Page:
The railroad boomtown of Las Vegas got its start in 1906. But it wasn’t until the 1940s that casino hotels began popping up along the dusty two-lane highway from Los Angeles, today known as Las Vegas Boulevard, aka “The Strip.” The famous Strip is a hub of frenzied gambling resorts with restaurants, nightclubs, shopping promenades, and stage shows that go nonstop 24/7, 365 days a year.
Start your trip along the Strip at the swankiest resort in town, (1) Wynn Las Vegas (3131 Las Vegas Boulevard S.; www.wynnlasvegas.com), which houses a Ferrari–Maserati car dealership for high rollers. Cross west over the Strip to the (2) Fashion Show Mall (3200 Las Vegas Boulevard S.; www.thefashionshow.com); in front is a monumental multimedia installation, “The Cloud,” which at night serves as a movie screen. Walk south to (3) TI (Treasure Island) (3300 Las Vegas Boulevard S.; www.treasureisland.com) casino hotel. In Sirens’ Cove, a mock pirate battle of the sexes with flashy pyrotechnics takes place several times nightly by the bridge.
Look over at the east side of the Strip. The (4) Venetian (3355 Las Vegas Boulevard S.; www.venetian.com) casino hotel, an Italianate triumph complete with a replica Rialto Bridge and canals plied by singing gondoliers.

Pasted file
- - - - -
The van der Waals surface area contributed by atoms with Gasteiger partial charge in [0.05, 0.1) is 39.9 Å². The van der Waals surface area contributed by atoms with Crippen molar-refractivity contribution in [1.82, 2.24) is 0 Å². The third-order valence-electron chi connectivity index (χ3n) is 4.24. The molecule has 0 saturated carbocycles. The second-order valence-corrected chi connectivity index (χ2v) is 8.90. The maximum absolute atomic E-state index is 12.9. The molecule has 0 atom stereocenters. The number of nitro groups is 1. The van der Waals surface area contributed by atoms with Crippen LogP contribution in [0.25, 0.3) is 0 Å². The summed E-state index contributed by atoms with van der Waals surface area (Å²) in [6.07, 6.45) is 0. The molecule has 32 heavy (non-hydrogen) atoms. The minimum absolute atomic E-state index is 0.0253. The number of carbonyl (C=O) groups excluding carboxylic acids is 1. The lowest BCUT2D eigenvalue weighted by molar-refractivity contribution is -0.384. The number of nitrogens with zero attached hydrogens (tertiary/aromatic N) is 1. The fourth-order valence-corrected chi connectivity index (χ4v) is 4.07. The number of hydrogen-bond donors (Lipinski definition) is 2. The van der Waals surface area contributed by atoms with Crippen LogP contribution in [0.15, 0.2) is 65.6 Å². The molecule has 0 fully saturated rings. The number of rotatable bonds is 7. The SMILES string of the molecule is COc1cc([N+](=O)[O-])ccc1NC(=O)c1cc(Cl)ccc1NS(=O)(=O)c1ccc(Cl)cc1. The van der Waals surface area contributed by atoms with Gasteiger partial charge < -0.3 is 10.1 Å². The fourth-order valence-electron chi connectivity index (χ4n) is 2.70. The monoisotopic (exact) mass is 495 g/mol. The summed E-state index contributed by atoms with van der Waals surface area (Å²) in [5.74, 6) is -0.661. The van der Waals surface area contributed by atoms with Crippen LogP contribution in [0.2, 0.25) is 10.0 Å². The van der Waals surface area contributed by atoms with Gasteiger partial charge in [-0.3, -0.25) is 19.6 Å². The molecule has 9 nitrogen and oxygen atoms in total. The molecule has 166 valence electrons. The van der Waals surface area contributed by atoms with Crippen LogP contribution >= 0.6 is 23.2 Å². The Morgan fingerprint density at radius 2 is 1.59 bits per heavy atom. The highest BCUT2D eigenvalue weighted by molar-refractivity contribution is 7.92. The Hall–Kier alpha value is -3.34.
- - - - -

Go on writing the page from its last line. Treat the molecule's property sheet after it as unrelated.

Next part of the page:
Cross back to the west side of the Strip. Walk south to the (5) Mirage (3400 Las Vegas Boulevard S.; www.mirage.com) casino hotel, well known for its faux-Polynesian volcano. Tip: It rumbles and belches smoke before erupting theatrically at night. Cool off inside the Mirage by walking through the rainforest atrium conservatory and past the lobby aquarium. Exit by the white tiger habitat—at feeding time, if you’re lucky.
Walk south to the gargantuan (6) Forum Shops (3500 Las Vegas Boulevard S.; www.simon.com/mall/default.aspx?ID=224), filled with noteworthy catwalk designers’ boutiques. Enter by the grand escalator spiral and stroll through the mall into (7) Caesars Palace (3570 Las Vegas Boulevard S.; www.harrahs.com) casino-hotel resort, a Greco-Roman fantasia that debuted on the Strip in the 1960s. Farther south, reached via a pedestrian overpass, is the alluring (8) Bellagio (3600 Las Vegas Boulevard S.; www.bellagio.com) casino-hotel resort, which faces a miniature version of Lake Como. Choreographed fountain shows inevitably bring traffic to a halt whenever the operatic arias start.
You’re standing at the famous “Four Corners” intersection of Las Vegas Boulevard and Flamingo Road. Look northeast at the fabulous neon of the (9) Flamingo (3555 Las Vegas Boulevard S.; www.harrahs.com). Those lights have shone as brightly as a peacock’s feathers since 1946. The infamous casino hotel opened by gangster Benjamin “Bugsy” Siegel, who named it after his girlfriend, the long-legged, redheaded dancer Virginia Hill. Cross east over the Strip, then north over Flamingo Road. Walk a few steps farther north to see this notorious landmark for yourself.
Shop National Geographic